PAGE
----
by Ann M. Colford

There's now a new long-term care option available in Spokane to veterans of the U.S. military services. In October 2001, the Washington State Department of Veterans Affairs opened the Spokane Veterans Home at 222 E. Fifth Ave. in Spokane, adjacent to St. Luke's Rehabilitation facility. Administrator Kathy Magonigle says this is the first veterans' home to open in the state in 90 years, and it's the first facility of its kind east of the Cascades.

"Local veterans here worked hard to make this happen, and [Representative] George Nethercutt was instrumental in the process," she says. "The funding bill for this home passed with a 100 percent vote in both the U.S. House and Senate last June."

The Spokane Veterans Home is a skilled nursing facility with a capacity of 100 beds for honorably discharged veterans of the United States military who meet the medical eligibility needs. The spouse of an eligible veteran may be admitted with the veteran if the spouse needs skilled nursing as well. Magonigle says admissions to the new facility are off to a strong start since the opening on October 4, but there's plenty of room still available.

"We're at about 30 to 35 percent capacity as of the end of January," she says. "We have had 14 to 16 admissions in January alone, but we still have no waiting list."

Magonigle also wants to point out that a veteran's own physician may continue to direct the patient's care after admission, and the veteran's disability need not be service-related. "Typically, we take people with more medically complex needs," she says. "We have people with MS [Multiple Sclerosis]; with wound care needs; amputees; and patients with Alzheimer's or dementia, if they're not an elopement potential."

The need for a veterans' home on the east side of the state has been glaringly obvious to the families of disabled veterans here for a long time; two veterans' homes on the west side have been providing the only residential care for Washington veterans for nearly a century, Magonigle says. "Washington state ranks 12th in the nation for the number of veterans in our population, but our state is 42nd in the nation for our funding for veterans' care.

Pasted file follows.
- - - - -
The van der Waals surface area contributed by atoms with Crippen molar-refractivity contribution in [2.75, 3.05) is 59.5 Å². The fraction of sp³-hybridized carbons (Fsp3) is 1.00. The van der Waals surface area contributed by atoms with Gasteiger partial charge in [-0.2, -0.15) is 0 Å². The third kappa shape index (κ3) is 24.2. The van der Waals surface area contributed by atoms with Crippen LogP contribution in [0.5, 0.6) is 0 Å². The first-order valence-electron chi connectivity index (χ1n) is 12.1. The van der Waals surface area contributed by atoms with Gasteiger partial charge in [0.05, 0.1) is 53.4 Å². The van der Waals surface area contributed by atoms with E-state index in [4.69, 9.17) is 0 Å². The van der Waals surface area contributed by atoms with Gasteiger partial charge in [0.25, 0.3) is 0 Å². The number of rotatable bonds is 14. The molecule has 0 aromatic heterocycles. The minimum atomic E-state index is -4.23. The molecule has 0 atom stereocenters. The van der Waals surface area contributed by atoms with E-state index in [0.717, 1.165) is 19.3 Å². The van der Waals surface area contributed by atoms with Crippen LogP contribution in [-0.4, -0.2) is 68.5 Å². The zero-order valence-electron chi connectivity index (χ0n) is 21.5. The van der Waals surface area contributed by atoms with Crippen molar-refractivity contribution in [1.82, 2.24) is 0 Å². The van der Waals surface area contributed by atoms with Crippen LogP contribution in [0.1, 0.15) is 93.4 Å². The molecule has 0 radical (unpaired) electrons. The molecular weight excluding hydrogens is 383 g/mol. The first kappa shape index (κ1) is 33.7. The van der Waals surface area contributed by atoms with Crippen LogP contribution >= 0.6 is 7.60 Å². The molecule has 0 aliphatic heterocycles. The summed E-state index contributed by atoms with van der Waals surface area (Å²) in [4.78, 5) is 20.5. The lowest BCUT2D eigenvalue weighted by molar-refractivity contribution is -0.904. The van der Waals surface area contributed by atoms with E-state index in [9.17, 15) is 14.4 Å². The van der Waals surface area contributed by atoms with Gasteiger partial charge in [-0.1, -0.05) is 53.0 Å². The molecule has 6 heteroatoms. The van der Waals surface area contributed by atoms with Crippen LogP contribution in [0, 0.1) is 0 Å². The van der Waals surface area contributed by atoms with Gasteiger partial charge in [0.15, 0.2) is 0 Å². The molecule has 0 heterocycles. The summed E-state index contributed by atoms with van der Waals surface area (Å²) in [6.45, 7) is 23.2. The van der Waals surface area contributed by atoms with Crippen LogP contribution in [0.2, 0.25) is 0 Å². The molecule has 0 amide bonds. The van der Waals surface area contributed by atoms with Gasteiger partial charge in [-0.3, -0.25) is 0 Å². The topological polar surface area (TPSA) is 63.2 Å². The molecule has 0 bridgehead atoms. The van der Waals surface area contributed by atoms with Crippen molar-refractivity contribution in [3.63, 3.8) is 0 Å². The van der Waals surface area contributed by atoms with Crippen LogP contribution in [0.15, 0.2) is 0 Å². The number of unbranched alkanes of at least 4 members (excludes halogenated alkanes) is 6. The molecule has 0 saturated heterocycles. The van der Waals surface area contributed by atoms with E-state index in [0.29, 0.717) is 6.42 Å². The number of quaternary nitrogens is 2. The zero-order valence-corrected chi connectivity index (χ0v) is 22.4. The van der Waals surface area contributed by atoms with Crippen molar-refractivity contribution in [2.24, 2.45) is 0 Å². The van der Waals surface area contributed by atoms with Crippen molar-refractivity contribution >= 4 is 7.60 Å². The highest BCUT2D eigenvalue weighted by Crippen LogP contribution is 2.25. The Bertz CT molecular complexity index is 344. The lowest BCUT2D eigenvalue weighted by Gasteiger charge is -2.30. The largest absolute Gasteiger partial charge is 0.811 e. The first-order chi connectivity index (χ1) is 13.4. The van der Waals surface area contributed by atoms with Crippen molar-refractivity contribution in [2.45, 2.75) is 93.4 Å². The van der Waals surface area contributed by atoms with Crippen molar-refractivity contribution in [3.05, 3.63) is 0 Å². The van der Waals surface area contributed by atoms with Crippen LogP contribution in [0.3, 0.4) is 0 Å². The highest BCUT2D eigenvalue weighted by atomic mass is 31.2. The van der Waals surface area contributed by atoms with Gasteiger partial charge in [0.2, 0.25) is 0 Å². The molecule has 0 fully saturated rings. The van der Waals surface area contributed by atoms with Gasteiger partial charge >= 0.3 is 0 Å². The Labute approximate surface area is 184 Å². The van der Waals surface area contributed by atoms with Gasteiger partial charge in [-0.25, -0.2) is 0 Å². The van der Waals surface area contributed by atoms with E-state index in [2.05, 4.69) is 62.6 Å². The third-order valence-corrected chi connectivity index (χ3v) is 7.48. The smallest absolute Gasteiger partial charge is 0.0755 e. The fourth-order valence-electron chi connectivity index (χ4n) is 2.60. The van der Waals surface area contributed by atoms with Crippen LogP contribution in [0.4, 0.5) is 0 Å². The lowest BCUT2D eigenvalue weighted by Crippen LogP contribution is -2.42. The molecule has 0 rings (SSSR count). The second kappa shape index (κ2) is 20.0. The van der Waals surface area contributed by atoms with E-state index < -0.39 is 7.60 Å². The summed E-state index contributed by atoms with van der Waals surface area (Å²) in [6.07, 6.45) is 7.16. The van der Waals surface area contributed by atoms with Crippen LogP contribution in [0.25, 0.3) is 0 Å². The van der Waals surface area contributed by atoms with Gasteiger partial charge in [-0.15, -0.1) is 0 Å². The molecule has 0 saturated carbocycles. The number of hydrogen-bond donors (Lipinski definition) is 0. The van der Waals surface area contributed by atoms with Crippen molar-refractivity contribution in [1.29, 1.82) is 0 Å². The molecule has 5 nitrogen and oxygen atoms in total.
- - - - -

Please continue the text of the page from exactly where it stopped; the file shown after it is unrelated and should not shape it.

"It's important for nursing home residents to have support from their families," Magonigle says, adding that having a home on this side of the state makes that support more feasible. "It keeps [the residents] close to their families and friends, so we have a lot more visitors than the other facilities.

"Veterans have special needs all to themselves," she continues. "Many suffer from post-traumatic stress disorder, so we offer some psycho-social interventions as well. I see [the Spokane Veterans Home] filling the void for this population."

Magonigle says the facility has worked to streamline the admission process for families. Call the home at 509-344-5770 and talk to Michael Regan, the Veterans Benefits Specialist, and he'll schedule an appointment to get the process rolling, she says. "Mike works through all of the financial paperwork, plus making sure the spouse is getting what's needed," she says. "Usually, the spouse or family is so exhausted by the time they call us that we try to get it done quickly. We walk you through the process."

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